The Royals have been embracing defensive shifts this year, after long resisting it, with manager Ned Yost seemingly voice his support on the new strategy. Early on, the shifts seemed to work - the Royals tied for the most runs saved due to the shift in the first month of the season.
But lately, Yost’s support for shifts seems to be wavering. In Baltimore a few weeks ago, Jeffrey Flanagan wrote how the Royals weren’t shifting quite as much anymore. Yost suggested it was because the stats in favor of shifting were exaggerated, and he tried to explain why.
“If you shift and a guy hits a ground ball right to third -- where you had the guy anyway -- they consider that successful. It’s a little skewed in their favor.
”We’re looking at it ... but for the guys that can fist it the other way, we’re coming back around on it [and not shifting]. It’s not a hard-and-fast [rule] for us now. We’re constantly looking at it.”
Lee Judge echoed some of those arguments during Wednesday’s game against the Twins.
Twins had a shift on for Moose, but he hit the ball to the 1st baseman who was standing pretty much where he always stands. Ned thinks some of the shift results are skewed because of plays like that.— Lee Judge (@leejudge8) May 31, 2018
Ned's point: if a team puts a right-handed shift on and the ball is hit to the 3rd baseman standing where he always stands, should the shift get the credit?— Lee Judge (@leejudge8) May 31, 2018
Ned is right that there should not be hard and fast rules, and for hitters that spray the ball around, the extreme shifts would make no sense. The pitcher on the mound should also be a factor - Jason Hammel has been vocal about his displeasure with shifts - and Yost has said that pitchers can call off a shift at their judgment.
But I’m not sure I understand Yost’s argument that the shifts are skewed because of balls hit to players where they would ordinarily be positioned. Let’s keep in mind that I am Joe Dumbfan looking at my nerd computer, and Ned Yost has a championship ring and a team of analysts behind him with reams of data. Ned is right that those outs should not give added credit to shifts, but...is credit being given to shifts for those?
The value in shifting should be based in how many outs are you recording versus how many you would have had without a shift. Consider the shift against a left-handed hitter where the third baseman and shortstop situate themselves on the right side of the infield, leaving the entire left side exposed. A ball hit to the first baseman would be recorded as an out either way - the shift has neutral value to that play. A ball hit to where the shortstop would normally play, would get through as a hit - the shift has negative value to that play. A ball hit to where the shortstop is situated in a shift, up the middle where there would typically be no fielder, is recorded as an out - the shift has positive value to that play. The judgment should be - is there more positive value than negative value?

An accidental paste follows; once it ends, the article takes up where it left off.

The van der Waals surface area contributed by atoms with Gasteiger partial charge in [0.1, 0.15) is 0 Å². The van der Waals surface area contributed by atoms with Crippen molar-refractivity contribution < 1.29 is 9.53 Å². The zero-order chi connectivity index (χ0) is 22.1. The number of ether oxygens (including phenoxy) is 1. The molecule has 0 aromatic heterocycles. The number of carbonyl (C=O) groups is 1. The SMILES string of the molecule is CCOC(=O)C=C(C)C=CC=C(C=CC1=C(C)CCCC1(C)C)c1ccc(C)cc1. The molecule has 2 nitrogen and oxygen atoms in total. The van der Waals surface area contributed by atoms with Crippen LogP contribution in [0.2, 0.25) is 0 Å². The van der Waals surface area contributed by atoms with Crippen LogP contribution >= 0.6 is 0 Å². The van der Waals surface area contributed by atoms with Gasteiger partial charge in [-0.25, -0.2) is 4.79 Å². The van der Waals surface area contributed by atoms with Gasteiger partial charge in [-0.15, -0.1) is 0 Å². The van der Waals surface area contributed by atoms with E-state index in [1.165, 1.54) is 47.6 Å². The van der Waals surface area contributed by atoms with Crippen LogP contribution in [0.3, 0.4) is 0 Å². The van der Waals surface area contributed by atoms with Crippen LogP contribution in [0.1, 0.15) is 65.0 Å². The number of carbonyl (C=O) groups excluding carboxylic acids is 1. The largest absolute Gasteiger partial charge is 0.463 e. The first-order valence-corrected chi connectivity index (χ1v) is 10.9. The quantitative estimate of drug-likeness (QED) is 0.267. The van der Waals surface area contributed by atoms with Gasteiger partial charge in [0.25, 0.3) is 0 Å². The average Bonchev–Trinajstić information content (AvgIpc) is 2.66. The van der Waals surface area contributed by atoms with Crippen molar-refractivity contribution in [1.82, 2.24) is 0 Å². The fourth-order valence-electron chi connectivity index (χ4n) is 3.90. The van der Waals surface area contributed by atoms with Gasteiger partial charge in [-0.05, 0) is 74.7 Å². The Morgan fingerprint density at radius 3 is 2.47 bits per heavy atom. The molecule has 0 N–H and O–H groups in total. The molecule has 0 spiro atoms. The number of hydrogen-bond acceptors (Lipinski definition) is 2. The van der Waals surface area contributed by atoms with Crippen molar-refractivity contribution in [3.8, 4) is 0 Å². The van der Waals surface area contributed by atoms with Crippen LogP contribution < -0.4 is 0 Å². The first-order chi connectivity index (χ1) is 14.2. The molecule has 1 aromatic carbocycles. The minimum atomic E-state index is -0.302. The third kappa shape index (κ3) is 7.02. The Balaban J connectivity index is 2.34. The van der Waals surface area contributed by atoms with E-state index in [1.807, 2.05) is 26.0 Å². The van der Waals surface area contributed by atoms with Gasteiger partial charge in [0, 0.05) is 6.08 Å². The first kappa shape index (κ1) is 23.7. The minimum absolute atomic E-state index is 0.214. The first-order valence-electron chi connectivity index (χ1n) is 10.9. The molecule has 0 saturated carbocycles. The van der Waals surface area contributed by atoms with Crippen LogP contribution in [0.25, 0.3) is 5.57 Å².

Baseball Savant has a good amount of shift data publicly available, and according to their numbers, the Royals have put on more shifts than any team except the Astros this year. According to Fangraphs, the 667 hitters who have faced the Royals with the shift on have hit a BABIP of .295. When the Royals don’t have a shift on, opponents have a BABIP of .315.
This is a pretty superficial reading of the efficiency of shifts, but the mile-high view suggests that the Royals are recording a lot more outs when the shifts are on. Sure, there are going to be times when a routine grounder turns into a hit. But as long as the shift is recording more balls that would have been hits into outs, it is a net win. As Whit Merrifield wisely explained it to Rustin Dodd at The Athletic, “Vegas might lose one night. But over the course of the month, the odds are in Vegas’ favor. So that’s why they always win.”
Craig Brown at Baseball Prospectus Kansas City looked at shifts and found that Royals starting pitchers were giving up more hits than most pitchers. However they may also be experiencing more hits saved due to shifts as well. Royals starting pitchers have the eighth-lowest strikeout rate in baseball - they’re just allowing a lot of balls in play period.
Craig also points out the psychological effect that may be weighing on Royals pitchers, which can be a real thing. Behavioral psychology has shown that losing something has a greater impact on us than gaining something. Groundballs that beat the shift can be viewed as “losing a potential out” that can grind on a pitcher, while an out saved due to the shift doesn’t have as much resonance with the pitcher, or is perhaps just seen as “a good play” made by his defense.” But this is just why we need objective data to overcome cognitive biases we may have.
Ned seems to be expressing some skepticism, and perhaps the analytics he is looking at take a deeper knife to the numbers. However, he recently suggested shifts should be banned because they are too effective and have reduced the amount of singles in the game.
“But you talk about low scoring, you talk about strikeouts, if you can eliminate the shift it’s going to increase offense. It’s hard to hit singles. It’s hard to bunch together runs. You’ve got to hit homers or doubles now.”
Shifts wouldn’t be making it hard to hit singles if they weren’t working. And the numbers seem to suggest they are working. Perhaps there is a lot more to it than I can see, or I am just not understanding how shifts are getting more credit than they are due. Maybe Ned can explain a bit more why he thinks the numbers are “skewed.” But I hope the Royals don’t abandon the strategy without solid evidence that the shifts are hurting their chances of winning games.